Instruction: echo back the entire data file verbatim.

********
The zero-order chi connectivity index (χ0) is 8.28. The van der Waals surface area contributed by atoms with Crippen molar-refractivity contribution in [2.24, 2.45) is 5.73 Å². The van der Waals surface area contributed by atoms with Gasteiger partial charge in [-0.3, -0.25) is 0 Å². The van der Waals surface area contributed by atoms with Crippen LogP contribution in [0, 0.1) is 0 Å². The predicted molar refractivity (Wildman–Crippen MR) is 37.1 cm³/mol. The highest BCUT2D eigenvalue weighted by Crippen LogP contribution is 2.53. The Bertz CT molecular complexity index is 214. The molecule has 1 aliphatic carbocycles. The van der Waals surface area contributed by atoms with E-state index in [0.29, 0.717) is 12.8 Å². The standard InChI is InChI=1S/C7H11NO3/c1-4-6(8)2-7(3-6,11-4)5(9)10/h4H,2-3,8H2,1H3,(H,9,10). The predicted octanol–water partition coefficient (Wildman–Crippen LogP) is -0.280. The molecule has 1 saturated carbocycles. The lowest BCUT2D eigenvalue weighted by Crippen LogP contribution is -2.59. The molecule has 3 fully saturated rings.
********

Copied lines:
The zero-order chi connectivity index (χ0) is 8.28. The van der Waals surface area contributed by atoms with Crippen molar-refractivity contribution in [2.24, 2.45) is 5.73 Å². The van der Waals surface area contributed by atoms with Gasteiger partial charge in [-0.3, -0.25) is 0 Å². The van der Waals surface area contributed by atoms with Crippen LogP contribution in [0, 0.1) is 0 Å². The predicted molar refractivity (Wildman–Crippen MR) is 37.1 cm³/mol. The highest BCUT2D eigenvalue weighted by Crippen LogP contribution is 2.53. The Bertz CT molecular complexity index is 214. The molecule has 1 aliphatic carbocycles. The van der Waals surface area contributed by atoms with E-state index in [0.29, 0.717) is 12.8 Å². The standard InChI is InChI=1S/C7H11NO3/c1-4-6(8)2-7(3-6,11-4)5(9)10/h4H,2-3,8H2,1H3,(H,9,10). The predicted octanol–water partition coefficient (Wildman–Crippen LogP) is -0.280. The molecule has 1 saturated carbocycles. The lowest BCUT2D eigenvalue weighted by Crippen LogP contribution is -2.59. The molecule has 3 fully saturated rings.